“King Philip of Macedon, most prudent of men, learn further that a thruppenny bit, which to the foolish will often seem a mere expenditure of threepence, to the wise may represent a saving of that sum. For how many occasions are there not in which the inconsequent and lavish fool, the spendthrift, the young heir, the commander of cavalry, the empty, gilded boy, will give a sixpence to a messenger where a thruppenny bit would have done as well? For silver is the craving of the poor, not in its amount, but in its nature, for nature and number are indeed two things, the one on the one hand….”

“Oh, I know all about that,” said King Philip; “I did not send for you to get you off upon those rails, which have nothing whatever to do with thruppenny bits. Be concrete, I pray you, good Aristotle,” he continued, and yawned. “Stick to things as they are, and do not make me remind you how once you said that men had thirty-six, women only thirty-four, teeth. Do not wander in the void.”

“Arbiter of Hellas,” said Aristotle gravely, when the King had finished his tirade, “the thruppenny bit has not only all that character of usefulness which I have argued in it from the end it is designed to serve, but one may also perceive this virtue in it in another way, which is by observation. For you will remember how when we were all boys the fourpenny bit of accursed memory still lingered, and how as against it the thruppenny bit has conquered. Which is, indeed, a parable taken from nature, showing that whatever survives is destined to survive, for that is indeed in a way, as you may say, the end of survival.”

“Precisely,” said King Philip, frowning intellectually; “I follow you. I have heard many talk in this manner, but none talk as well as you do. Continue, good Aristotle, continue.”

“Your Majesty, the matter needs but little exposition, though it contains the very marrow of truth,” said the philosopher, holding up in a menacing way the five fingers of his left hand and ticking them off with the forefinger of his right. “For it is first useful, second beautiful, third valuable, fourth magnificent, and, fifthly, consonant to its nature.”

“Quite true,” said King Philip, following carefully every word that fell from the wise man’s lips, for he could now easily understand.

“Very well then, sire,” said Aristotle in a livelier tone, charmed to have captivated the attention of his Sovereign. “I was saying that which survives is proved worthy of survival, as of a man and a shark, or of Athens and Macedonia, or in many other ways. Now the thruppenny bit, having survived to our own time, has so proved itself in that test, and upon this all men of science are agreed.

“Then, also, King Philip, consider how the thruppenny bit in another and actual way, not of pure reason but, if I may say so, in a material manner, commends itself: for is it not true that whereas all other nations whatsoever, being by nature servile, will use a nickel piece or some other denomination for whatever is small but is not of bronze, the Macedonians, being designed by the Gods for the command of all the human race, have very tenaciously clung to the thruppenny bit through good and through evil repute, and have even under the sternest penalties enforced it upon their conquered subjects? For when Your Majesty discovered (if you will remember) that the people of Euboea, in manifest contempt of your Crown, paid back into Your Majesty’s treasury all their taxes in the shape of thruppenny bits….”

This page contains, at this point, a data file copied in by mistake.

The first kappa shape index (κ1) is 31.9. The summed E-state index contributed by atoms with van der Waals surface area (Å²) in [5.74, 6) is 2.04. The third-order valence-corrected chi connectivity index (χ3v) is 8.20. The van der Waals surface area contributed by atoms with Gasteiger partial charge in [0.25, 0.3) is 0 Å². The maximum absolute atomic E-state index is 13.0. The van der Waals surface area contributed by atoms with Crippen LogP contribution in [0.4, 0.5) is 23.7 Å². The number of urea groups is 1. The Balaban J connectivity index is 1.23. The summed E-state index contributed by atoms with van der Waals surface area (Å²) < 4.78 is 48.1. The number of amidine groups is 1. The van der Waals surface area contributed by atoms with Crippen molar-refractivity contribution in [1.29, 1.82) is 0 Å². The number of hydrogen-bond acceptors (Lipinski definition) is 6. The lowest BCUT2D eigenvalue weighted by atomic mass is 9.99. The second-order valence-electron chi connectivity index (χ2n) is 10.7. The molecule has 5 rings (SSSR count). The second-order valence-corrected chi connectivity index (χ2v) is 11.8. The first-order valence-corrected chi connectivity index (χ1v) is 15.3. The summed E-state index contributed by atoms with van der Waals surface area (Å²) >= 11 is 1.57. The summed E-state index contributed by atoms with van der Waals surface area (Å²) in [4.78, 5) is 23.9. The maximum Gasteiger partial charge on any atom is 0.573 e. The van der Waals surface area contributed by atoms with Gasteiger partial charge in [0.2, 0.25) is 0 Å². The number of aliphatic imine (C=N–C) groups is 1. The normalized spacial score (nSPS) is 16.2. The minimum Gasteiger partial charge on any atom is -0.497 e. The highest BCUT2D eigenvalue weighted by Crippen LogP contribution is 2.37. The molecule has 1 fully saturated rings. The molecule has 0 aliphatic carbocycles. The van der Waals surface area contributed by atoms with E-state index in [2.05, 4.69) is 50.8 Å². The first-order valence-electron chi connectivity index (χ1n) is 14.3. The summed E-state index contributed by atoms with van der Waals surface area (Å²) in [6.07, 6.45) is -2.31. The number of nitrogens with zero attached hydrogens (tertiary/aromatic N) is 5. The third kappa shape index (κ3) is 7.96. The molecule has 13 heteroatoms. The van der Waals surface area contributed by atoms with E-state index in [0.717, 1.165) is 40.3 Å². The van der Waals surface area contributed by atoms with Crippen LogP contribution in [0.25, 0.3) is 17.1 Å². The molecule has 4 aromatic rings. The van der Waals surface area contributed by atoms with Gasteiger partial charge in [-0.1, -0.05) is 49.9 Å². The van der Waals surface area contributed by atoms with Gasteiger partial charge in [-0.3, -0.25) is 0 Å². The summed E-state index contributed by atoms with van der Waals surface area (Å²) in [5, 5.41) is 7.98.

At this moment King Philip gave a loud shout, uttering in Greek the word “Eureka,” which signifies (to those who drop their aitches) “I’ve got it.”

“Got what?” said the philosopher, startled into common diction by the unexpected interjection of the despot.

“Get out!” said King Philip. “Do you suppose that any rambling Don is going to take up my time when by a sheer accident his verbosity has started me on a true scent? Out, Aristotle, out! Or, stay, take this note with you to the Captain of the Guard”–and King Philip hastily scribbled upon a parchment an order for the immediate execution of the whole of the inhabitants of Euboea, saving such as could redeem themselves at the price of ten drachmae, the said sum upon no account whatsoever to be paid in coin containing so much as one thruppenny bit.

But the offended philosopher had departed, and being well wound up could not, any more than any other member of the academies, cease from spouting; so that King Philip was intolerably aggravated to hear him as he waddled down the Palace stairs still declaiming in a loud tone:

“And, sixteenthly, the thruppenny bit has about it this noble quality, that it represents an aliquot part of that sum which is paid to me daily from the Royal Treasury in silver, a metal upon which we have always insisted. And, seventeenthly….”

But King Philip banged the door.